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ELT

ELT, short for English Language Teaching. A British term for TEACHING ENGLISH to non-native learners, often used in recent years either interchangeably with EFL (English as a Foreign Language) or as a cover term for EFL and ESL (English as a Second Language). Some commentators, such as Peter Strevens, have classified it as part of FLT (Foreign Language Teaching) in general. The term is not much used in North America, and tends not only to be the British term for the subject but also to be the term for the British approach to the subject. The organized teaching of English to foreign learners in England dates from the 16c. During the 17–19c self-instruction manuals were published throughout Europe to meet the needs of travellers and traders, and while mother-tongue teaching in the schools was bound up with parsing, translation, and literature, there was more emphasis in such books on immediate results and on oral rather than written production. The reform movement of the late 19c slowly moved foreign-language teaching both within and outside the formal systems of education towards a greater emphasis on speech and spontaneous use. It also represented a systematic attempt to derive methods of LANGUAGE TEACHING from the precepts of the developing science of linguistics.

Individuals and institutions

As the language spread with general EDUCATION and the evolution of the British Empire into the COMMONWEALTH, ELT became a major element in the emerging post-colonial school systems. At first, syllabuses deriving from the teaching of English as a mother tongue predominated, with a strong literary emphasis, but the work of such 20c practitioners as Harold Palmer, Michael WEST, and A. S. HORNBY built on the reformers' direct method and moved techniques away from traditional literature-based approaches. West concentrated on the use of graded vocabulary in reading programmes and Palmer and Hornby developed syllabuses based on limited ranges of grammatical structures. The work of West in India and Palmer and Hornby in Japan continued through teacher trainers like John Bright and Lionel Billows in East Africa until well after independence from colonial rule.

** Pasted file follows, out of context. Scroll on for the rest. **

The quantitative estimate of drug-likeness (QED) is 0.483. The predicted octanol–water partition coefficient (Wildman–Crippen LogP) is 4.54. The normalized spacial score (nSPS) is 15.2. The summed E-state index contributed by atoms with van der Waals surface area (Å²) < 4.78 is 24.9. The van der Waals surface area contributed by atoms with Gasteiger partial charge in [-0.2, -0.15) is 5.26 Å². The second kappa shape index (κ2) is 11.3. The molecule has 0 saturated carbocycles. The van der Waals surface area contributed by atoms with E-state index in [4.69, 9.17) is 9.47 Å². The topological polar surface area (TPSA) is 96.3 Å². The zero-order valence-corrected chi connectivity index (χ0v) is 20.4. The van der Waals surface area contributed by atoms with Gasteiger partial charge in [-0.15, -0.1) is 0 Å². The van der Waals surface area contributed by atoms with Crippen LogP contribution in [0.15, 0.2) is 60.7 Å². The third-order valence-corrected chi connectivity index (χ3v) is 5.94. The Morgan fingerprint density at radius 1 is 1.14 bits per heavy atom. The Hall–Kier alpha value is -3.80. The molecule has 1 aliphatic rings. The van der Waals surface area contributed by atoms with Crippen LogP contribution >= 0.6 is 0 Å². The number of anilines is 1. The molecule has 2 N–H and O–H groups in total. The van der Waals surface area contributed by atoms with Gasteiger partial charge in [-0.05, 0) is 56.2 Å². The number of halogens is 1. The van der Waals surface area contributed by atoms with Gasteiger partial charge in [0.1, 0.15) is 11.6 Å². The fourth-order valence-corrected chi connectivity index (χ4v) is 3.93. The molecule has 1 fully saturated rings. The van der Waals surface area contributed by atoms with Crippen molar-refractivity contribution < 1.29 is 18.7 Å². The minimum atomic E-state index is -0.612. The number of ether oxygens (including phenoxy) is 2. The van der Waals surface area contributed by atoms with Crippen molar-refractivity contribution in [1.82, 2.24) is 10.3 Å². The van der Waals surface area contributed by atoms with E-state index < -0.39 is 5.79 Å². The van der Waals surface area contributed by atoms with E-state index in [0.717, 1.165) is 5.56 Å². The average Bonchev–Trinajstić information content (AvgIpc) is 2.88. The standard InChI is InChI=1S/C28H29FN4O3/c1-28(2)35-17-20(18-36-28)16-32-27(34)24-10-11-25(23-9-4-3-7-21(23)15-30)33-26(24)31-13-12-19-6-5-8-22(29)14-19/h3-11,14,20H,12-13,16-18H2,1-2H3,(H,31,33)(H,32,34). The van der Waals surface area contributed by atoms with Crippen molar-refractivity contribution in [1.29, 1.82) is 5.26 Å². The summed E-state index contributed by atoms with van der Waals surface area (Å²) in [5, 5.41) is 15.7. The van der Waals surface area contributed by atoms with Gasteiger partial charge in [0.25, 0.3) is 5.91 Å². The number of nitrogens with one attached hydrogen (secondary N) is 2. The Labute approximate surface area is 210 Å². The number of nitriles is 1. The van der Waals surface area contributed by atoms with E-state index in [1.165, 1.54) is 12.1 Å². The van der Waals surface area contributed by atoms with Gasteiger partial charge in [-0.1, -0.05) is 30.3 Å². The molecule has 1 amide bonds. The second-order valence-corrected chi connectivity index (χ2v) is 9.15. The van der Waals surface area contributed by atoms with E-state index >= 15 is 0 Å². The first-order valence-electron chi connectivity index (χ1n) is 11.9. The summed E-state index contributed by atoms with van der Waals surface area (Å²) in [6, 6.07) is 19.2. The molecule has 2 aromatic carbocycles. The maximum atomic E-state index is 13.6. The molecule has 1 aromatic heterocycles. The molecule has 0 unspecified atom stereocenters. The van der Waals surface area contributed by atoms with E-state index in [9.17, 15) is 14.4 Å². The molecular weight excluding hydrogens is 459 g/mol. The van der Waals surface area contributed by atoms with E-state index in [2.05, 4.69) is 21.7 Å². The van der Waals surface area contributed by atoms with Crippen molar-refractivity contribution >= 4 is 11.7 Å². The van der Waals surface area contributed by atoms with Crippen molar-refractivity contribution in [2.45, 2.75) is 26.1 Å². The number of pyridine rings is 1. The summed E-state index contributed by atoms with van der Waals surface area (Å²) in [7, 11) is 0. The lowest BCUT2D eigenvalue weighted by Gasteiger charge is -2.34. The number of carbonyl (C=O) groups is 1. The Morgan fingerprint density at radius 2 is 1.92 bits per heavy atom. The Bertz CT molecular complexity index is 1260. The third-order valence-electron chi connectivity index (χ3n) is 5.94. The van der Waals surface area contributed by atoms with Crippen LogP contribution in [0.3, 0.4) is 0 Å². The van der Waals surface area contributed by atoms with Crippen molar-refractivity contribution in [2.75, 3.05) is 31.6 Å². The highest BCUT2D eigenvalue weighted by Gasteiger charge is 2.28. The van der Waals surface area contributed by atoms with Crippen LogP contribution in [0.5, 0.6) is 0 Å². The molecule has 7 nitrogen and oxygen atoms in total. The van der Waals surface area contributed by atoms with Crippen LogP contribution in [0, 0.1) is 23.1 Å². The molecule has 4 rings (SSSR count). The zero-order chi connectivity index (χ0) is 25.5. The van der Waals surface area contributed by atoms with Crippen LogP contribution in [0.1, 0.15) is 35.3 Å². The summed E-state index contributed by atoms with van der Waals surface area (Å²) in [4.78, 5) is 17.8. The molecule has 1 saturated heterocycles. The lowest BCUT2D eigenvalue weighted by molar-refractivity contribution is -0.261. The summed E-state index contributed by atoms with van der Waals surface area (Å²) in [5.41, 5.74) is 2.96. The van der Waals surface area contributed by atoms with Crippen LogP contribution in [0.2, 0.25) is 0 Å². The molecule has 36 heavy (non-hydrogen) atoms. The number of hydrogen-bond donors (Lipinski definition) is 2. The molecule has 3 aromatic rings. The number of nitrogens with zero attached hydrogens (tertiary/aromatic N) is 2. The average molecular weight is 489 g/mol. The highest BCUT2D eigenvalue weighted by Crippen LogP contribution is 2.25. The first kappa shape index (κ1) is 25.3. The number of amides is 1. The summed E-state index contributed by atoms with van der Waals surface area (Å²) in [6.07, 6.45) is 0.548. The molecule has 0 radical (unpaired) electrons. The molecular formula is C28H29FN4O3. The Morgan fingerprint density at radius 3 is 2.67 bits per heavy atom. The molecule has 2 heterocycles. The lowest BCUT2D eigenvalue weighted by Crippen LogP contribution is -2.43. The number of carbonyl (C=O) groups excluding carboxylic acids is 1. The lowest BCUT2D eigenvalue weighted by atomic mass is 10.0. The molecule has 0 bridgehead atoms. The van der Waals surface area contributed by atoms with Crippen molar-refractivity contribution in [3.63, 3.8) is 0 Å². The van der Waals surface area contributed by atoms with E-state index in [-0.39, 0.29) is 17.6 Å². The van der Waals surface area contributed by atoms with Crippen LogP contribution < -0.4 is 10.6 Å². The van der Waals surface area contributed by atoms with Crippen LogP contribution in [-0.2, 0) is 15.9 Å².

The BRITISH COUNCIL, from its foundation in 1934–5, played a significant role in ELT research and development throughout the world. British publishers throughout the years after the Second World War expanded their ELT production, and a superstructure of teacher-training courses, research programmes, and professional associations developed. The Institute of Education at the U. of London trained EFL teachers from 1932, and had a chair in the subject from 1948 (its chair in teaching English in Britain being founded in 1976). The School (later Department) of Applied Linguistics at the U. of Edinburgh was founded in 1956, expressly to support high-level work in ELT, and the Association of Recognized English Language Schools (ARELS) was founded in 1960 to introduce professional controls on private English-language schools in UK.

Methodologies

Academically, the 1960s saw a swing away from work aimed at the COMMONWEALTH, to freelance and non-state-funded work throughout the world. The transfer of money to the Middle East resulting from the oil revolution of 1973 created a massive market for advanced education and thus indirectly for the English language that gave access to teachers and textbooks in major technical areas. English for specific purposes (ESP), providing access to academic English for education or job-specific English for training, became a major area of development. GENERAL ENGLISH, at lower levels in the educational systems, was neglected in the 1970s until the desire to humanize what was perceived as an aridly scientific emphasis brought back into consideration many traditional practices such as literature teaching and TRANSLATION. At the same time, approaches deriving from various psychological therapeutic models, such as the Silent Way, Counselling Learning, and Suggestopedia, became popular, particularly in the US, as another means of humanizing language teaching. While very different in the techniques and strategies adopted, these shared a concern to develop the full psychological potential of individual learners.

In the 1990s, the relationship between language and personal identity is a major issue for ELT theory, as the social and cultural implications of the role of English as an international language are assimilated. See EXAMINING IN ENGLISH, LANGUAGE LEARNING, TEFL, TEIL, TESD, TESL.

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ELT

ELT Physics effective Lagrangian theory
English language teaching (for foreign students)
• European letter telegram

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